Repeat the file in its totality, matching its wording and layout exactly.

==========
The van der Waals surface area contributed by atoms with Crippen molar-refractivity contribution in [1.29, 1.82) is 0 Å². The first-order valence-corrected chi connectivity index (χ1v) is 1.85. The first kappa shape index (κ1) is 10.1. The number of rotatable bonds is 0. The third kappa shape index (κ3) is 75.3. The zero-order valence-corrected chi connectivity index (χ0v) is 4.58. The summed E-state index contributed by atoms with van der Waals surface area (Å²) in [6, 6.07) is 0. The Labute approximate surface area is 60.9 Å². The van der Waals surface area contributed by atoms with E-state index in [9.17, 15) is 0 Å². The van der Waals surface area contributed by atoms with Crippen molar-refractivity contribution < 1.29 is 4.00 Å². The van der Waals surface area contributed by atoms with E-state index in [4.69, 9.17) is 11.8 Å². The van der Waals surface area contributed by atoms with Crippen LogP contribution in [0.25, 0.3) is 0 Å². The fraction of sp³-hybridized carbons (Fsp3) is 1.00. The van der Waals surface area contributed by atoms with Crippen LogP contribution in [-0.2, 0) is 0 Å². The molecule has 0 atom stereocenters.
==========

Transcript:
The van der Waals surface area contributed by atoms with Crippen molar-refractivity contribution in [1.29, 1.82) is 0 Å². The first-order valence-corrected chi connectivity index (χ1v) is 1.85. The first kappa shape index (κ1) is 10.1. The number of rotatable bonds is 0. The third kappa shape index (κ3) is 75.3. The zero-order valence-corrected chi connectivity index (χ0v) is 4.58. The summed E-state index contributed by atoms with van der Waals surface area (Å²) in [6, 6.07) is 0. The Labute approximate surface area is 60.9 Å². The van der Waals surface area contributed by atoms with E-state index in [9.17, 15) is 0 Å². The van der Waals surface area contributed by atoms with Crippen molar-refractivity contribution < 1.29 is 4.00 Å². The van der Waals surface area contributed by atoms with E-state index in [4.69, 9.17) is 11.8 Å². The van der Waals surface area contributed by atoms with Crippen LogP contribution in [0.25, 0.3) is 0 Å². The fraction of sp³-hybridized carbons (Fsp3) is 1.00. The van der Waals surface area contributed by atoms with Crippen LogP contribution in [-0.2, 0) is 0 Å². The molecule has 0 atom stereocenters.